As a personal trainer in Singapore for many years now, I assure you that I have experienced some setbacks in failing to reach a weight loss goal within schedule. In my early years, when clients say they have a healthy diet I often made the mistake of assuming they were right.
But the truth was another matter, and so all the efforts in exercising failed because the real culprit is that person’s diet. Some people’s idea of “healthy diet” wasn’t exactly scientific, while others may not want to tell me what they ate 😉 Discussing the diet can be a very delicate matter, so I had to learn to do it with finesse.
So now I’m going to tell you what I constantly tell my clients:
It’s time to note down what you eat. The memory is a tricky thing, and sometimes we remember what we like to think happened instead of what actually happened. So if you don’t want to waste your efforts in exercising, it’s time for you to log everything you eat or drink. You don’t even have to bring a notebook and pen with you each time. Just use your smartphone, or download an app for this purpose. But every time you take a meal, write it down, including snacks. Better yet, take pictures of it too. The purpose of this is two-fold. For one, you log it while you’re eating, so you know you’re accurate. But when you wait a few hours (or the next day), your mind tricks you into forgetting that extra serving of apple pie. For best results, do this every day. Make it a habit, just like you track your exercise results.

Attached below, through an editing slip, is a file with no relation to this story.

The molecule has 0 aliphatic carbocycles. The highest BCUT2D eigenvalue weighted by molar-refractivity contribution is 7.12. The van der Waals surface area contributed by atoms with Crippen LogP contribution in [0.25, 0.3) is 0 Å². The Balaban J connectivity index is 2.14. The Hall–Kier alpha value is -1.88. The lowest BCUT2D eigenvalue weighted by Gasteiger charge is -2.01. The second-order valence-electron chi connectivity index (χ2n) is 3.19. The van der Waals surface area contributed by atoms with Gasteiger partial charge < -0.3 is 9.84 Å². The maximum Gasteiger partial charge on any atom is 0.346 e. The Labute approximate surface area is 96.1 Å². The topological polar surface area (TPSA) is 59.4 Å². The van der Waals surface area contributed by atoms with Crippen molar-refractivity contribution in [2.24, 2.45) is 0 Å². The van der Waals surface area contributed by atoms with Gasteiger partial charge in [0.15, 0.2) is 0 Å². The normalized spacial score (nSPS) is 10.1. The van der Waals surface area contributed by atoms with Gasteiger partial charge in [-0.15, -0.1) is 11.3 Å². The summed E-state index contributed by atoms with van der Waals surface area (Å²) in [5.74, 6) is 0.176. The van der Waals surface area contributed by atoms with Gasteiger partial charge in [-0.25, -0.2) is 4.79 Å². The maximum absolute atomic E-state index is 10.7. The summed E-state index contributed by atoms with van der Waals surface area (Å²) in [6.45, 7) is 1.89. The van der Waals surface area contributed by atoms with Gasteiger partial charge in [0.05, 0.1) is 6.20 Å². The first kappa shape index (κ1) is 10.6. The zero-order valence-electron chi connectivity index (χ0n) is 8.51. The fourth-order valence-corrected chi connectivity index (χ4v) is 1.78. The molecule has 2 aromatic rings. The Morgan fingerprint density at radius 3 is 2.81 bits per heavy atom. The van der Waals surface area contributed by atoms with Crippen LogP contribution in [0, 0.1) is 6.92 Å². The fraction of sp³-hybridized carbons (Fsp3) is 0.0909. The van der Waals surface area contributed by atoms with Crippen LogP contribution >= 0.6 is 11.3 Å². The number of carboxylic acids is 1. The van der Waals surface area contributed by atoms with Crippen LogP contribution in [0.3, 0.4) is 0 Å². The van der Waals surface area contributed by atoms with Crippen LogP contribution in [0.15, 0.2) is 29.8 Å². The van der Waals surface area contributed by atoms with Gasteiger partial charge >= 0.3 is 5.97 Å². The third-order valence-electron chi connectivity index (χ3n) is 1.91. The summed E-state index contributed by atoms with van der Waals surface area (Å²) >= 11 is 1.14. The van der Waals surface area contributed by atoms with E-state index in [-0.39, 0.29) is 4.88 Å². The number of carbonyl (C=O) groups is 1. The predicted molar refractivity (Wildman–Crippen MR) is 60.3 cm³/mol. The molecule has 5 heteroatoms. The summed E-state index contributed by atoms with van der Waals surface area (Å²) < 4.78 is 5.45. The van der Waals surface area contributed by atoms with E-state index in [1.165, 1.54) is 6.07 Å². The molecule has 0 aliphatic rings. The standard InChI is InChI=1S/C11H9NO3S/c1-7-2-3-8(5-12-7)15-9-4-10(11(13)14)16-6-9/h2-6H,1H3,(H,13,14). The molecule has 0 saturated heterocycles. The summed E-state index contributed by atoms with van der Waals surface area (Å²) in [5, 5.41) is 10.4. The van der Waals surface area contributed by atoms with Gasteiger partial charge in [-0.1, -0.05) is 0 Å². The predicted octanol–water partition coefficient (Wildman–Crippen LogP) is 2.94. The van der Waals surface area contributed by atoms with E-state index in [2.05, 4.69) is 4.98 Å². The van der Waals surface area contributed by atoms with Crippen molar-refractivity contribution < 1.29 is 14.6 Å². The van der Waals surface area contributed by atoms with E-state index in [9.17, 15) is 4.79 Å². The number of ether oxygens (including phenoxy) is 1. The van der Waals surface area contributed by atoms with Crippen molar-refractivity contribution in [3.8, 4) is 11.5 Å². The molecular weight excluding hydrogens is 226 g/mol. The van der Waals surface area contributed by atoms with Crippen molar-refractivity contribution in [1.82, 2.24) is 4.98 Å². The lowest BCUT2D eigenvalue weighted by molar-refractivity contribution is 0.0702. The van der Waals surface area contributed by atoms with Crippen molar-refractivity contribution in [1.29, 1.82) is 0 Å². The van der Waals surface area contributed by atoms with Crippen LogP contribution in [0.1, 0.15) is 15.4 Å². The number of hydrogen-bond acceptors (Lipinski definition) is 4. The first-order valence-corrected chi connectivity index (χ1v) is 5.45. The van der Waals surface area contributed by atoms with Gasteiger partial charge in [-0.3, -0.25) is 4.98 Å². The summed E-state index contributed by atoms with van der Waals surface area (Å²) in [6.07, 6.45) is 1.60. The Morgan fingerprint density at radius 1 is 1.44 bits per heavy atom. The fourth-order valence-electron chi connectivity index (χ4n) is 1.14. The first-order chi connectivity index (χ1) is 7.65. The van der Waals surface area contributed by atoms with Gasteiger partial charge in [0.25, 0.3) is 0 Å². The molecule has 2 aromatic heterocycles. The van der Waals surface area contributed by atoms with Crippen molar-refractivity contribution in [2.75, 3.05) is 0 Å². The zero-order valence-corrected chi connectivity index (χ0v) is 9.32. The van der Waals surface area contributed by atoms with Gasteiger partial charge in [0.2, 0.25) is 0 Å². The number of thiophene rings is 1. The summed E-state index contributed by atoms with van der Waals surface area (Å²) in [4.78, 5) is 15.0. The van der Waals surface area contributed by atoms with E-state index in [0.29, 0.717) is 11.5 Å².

Do your research into calorie content. Counting calories is an integral part of nutrition. And with your log, you can then itemize your meals and count just how many calories you really consume in a week’s time. If you have a personal trainer or a nutrionist, you can get them to help you out. If not, there’s always online research. Your research may also surprise you, because there’s the possibility that some food you thought weren’t all that heavy may actually contain loads of calories. Among the popular misconceptions involve gourmet coffee servings, as a cup may actually contain as many as 220 calories.
Spread your calorie intake more for the weekend. Let’s say that your diet plan involves consuming 14,000 calories per week. Now you may keep to 2,000 calories a day during the weekdays, but in all likelihood you’re going to be in trouble when the weekend rolls in. So what you should perhaps do is to “average” 2,000 calories a day. You can keep your caloric consumption from Monday to Thursday at about 1,800 a day. That gives you 800 calories extra you can spread from Friday to Sunday.
Discover your weaknesses. There are several possible reasons why you don’t keep to your nutritional plan. And it’s largely up to you to discover just what your weaknesses are so you can address them. For example, some people eat when they’re watching TV, when they’re stressed, or when they’re bored. For others, it’s all about a particular food they can’t refuse. Sometimes there are some food items you can’t seem to stop eating, or are unable to eat in moderation. Potato chips are a good example—for many, once they start they never stop until the bag’s empty.
Improving your diet means following a nutritional plan, but that’s not always easy. So you can help yourself by keeping accurate records of what you eat, knowing how much you consume, and becoming aware of your weaknesses. Armed with these data, you can then improve your diet—if you really want to, that is 😉
Coach Sharm, MSc